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The Buzz

Invasion Of The Jumping Worms: They're A Big Threat To Soil Quality




(Photo courtesy of University of Wisconsin-Madison Arboretum)

Invasion of the jumping worms sounds like the latest science fiction or horror movie, but the truth is this invasion is a work of non-fiction occurring across much of the United States. 

Jumping worms aren't your average earthworms. They are bigger than typical earthworms, and they grow more quickly and reproduce more prolifically, according to the Wisconsin Department of Natural Resources. They also consume more nutrients than other worms, and once they become established in an area they harm the soil quality, turning it into dry pellets similar to coffee grounds in texture. 

The worms aren't native to the Unites States. They come from eastern Asia, but they were first identified in northern Illinois in 2015, reports the University of Illinois Extension. Their history in the United States dates much further back, however.

The worms likely arrived in the United States late in the 19th century, probably with shipments of imported plants and agricultural and horticultural materials, according to the Wisconsin Department of Natural Resources. Today, these problematic worms have become widespread across much of the midwestern, northeastern and southeastern United States. 

No earthworms are native to the northern parts of the country, the terrain of which was striped down to the bedrock by glaciers. The earthworms we are most familiar with, the ones we see on sidewalks after it rains and use to bait fishing hooks, are native to Europe, arriving here with early settlers, the Wisconsin Department of Natural Resources reports. 

These European earthworms aren't destructive like the jumping worms. Jumping worms alter the soil in ways that make it harder for native plants to thrive, which often means invasive plants can easily take root in these areas, the Minnesota Department of Natural Resources reports. They can change the soil composition of the forest floor and in turn alter the ability of the forest to support the plant and animal life it once did.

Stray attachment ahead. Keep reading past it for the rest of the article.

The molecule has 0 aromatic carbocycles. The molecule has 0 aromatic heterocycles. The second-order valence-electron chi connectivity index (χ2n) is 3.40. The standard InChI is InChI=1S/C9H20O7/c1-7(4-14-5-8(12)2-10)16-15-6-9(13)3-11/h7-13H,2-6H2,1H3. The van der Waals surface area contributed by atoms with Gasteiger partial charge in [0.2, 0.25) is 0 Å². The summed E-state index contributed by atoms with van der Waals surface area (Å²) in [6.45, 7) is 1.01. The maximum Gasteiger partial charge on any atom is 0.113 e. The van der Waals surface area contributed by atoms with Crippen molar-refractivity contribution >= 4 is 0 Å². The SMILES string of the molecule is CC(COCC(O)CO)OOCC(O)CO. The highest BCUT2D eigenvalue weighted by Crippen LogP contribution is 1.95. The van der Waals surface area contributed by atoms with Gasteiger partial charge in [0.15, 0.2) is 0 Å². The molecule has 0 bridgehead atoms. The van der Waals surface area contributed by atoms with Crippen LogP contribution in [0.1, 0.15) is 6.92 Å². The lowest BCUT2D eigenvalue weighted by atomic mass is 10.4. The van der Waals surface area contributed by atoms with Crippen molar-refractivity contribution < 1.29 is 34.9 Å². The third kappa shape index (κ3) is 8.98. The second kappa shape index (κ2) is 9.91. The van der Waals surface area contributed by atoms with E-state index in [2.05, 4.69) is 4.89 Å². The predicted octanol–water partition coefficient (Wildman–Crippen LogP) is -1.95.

So how do you know if the worms you see in your soil are common European earthworms or the more destructive jumping worms? If you can get a good look at the worm, look for these trademark characteristics, according to the University of Illinois Extension.

  • Length: These are big worms, between 4 inches and 8 inches long. 
  • Color: Jumping worms are usually darker on the top half than the bottom half. They also have a distinct band on their body, called a clitellum, that is a milky white color. The band is smooth and not raised from their body.
  • Texture: These worms have glossy, iridescent skin. They are not slimy.
  • Behavior: True to their name, jumping worms jump and thrash around when disturbed or picked up. 

Jumping worms, which are also called crazy worms, snake worms and Alabama jumpers, are typically found in the top 3 inches to 4 inches of soil or in leaf litter atop the soil. They eat voraciously, consuming large quantities of organic material, according to the university extension. This consumption of organic material is what alters the soil quality and texture. 

These worms are most often seen in late summer or early fall, when they are fully mature, according to the Wisconsin Department of Natural Resources. While typical earthworms only reproduce once each year, jumping worms can complete two generations in a year. Their cocoons can survive the cold winter, and because they are small and look like bits of dirt, they can be unknowingly moved with dirt, soil and mulch or even in potted plants. 

You can do your part to prevent the further spread of these destructive worms by limiting the movement of soil and mulch, always cleaning gardening and landscaping equipment after use and inspecting plants before planting them in your yard, the university extension advises. 

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